The success of a call center extends far beyond managing a high volume of calls. It involves delving deep into data analytics to gain a comprehensive understanding of performance, identify challenges, and facilitate continuous improvement. And in many cases understanding how emerging artificial intelligence (AI) capabilities can be applied to the capture and interpretation of contact center metrics.
At the heart of this process lie call center metrics, a collection of data and KPIs that provide a microscopic view into the performance and efficiency of a call center. Organizing and analyzing this data allows call center managers to track performance and determine areas of improvement. This article specifies essential call center metrics for the best performance.
The immense data in a call center necessitates organization and analysis through specific metrics tailored to each center and role. For example, a banking and financial sector contact center’s metrics are very different from one that serves the healthcare industry.
Likewise, call center directors need a specific set of metrics compared to a supervisor who works closely with agents. However, some metrics cut across all sectors and are crucial to every call center’s success. We are going to discuss them below:
Generally, contact center performance metrics are categorized into four key areas with a focus on customer satisfaction and ensuring efficacy in a call center. These are:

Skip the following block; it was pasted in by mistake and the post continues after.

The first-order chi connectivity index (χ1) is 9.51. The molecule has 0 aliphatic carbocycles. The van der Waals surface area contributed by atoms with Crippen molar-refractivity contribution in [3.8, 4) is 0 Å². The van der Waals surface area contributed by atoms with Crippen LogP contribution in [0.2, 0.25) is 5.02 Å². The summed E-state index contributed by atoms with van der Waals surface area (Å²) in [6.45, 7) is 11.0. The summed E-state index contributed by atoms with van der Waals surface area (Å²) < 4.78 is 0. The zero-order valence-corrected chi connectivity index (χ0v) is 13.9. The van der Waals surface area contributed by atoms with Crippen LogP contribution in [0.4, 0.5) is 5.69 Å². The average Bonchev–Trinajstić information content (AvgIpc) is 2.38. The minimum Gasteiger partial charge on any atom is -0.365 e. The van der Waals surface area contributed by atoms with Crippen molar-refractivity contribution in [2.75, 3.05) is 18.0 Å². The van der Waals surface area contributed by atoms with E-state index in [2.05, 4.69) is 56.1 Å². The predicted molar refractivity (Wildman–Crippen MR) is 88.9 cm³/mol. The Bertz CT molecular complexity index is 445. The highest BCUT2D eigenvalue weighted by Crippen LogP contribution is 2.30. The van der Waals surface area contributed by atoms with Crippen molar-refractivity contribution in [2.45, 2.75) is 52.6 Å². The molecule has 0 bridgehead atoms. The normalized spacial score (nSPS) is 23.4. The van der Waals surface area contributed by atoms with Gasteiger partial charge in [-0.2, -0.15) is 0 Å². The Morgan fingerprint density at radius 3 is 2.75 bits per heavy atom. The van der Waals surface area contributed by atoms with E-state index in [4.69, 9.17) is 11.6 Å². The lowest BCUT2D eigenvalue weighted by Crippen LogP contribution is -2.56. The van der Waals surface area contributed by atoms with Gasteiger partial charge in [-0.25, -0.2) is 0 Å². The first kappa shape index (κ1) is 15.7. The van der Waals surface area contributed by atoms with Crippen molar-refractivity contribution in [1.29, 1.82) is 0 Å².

Average handling time
Agent utilization rate
Average Speed of answer (ASA)
First Contact resolution (FCR)
Customer Satisfaction score (CSAT)
Customer Effort score (CES)
Net Promoter Scores (NPS)
Call Center Operations
Active waiting calls
Cost Per Call (CPC)
Call Arrival Rate
Peak Hour Traffic
Average Call Length
Average Age of Query
Call Initiation Metrics
First Response Time (FRT)
Average Call Abandonment Rate
Percentage of Calls Blocked
These are used to measure the efficiency and effectiveness of individual agents in a call center. Common agent productivity metrics include:
AHT measures the total time an agent spends on a customer interaction, including talking to the customer and any after-call work. Lower AHT generally indicates higher productivity, but it should not compromise the quality of service.
Short handling time should not make the customers feel like they are being shrugged off, and neither should it lead to customers having to call back.
An agent utilization rate measures the efficiency of agents by assessing the proportion of their available time used effectively on work-related tasks. A high utilization rate indicates that agents are effectively using their time and resources to perform work-related tasks. However, extremely high utilization rates may lead to burnout and decreased service quality.
This measures the average amount of time it takes for calls to be answered by a live agent after a customer initiates contact. A lower ASA indicates how fast the calls are answered and rolls over to improved customer experiences.
However, extremely low ASA targets may result in rushed interactions or agent burnout. The average ASA in the industry is 28 seconds.
These are tools used by businesses to evaluate and measure the quality of interactions and experiences customers have with their products, services, or support. They provide insight into customer satisfaction, loyalty, and overall perception of a brand. Some common customer experience metrics include:
This measures how often an agent resolves customer inquiries or issues during the first interaction. FCR benefits your business in many ways, but most importantly, it reduces follow-up contacts and saves on resources and time and improtantly FCR is a key contributor to CSAT,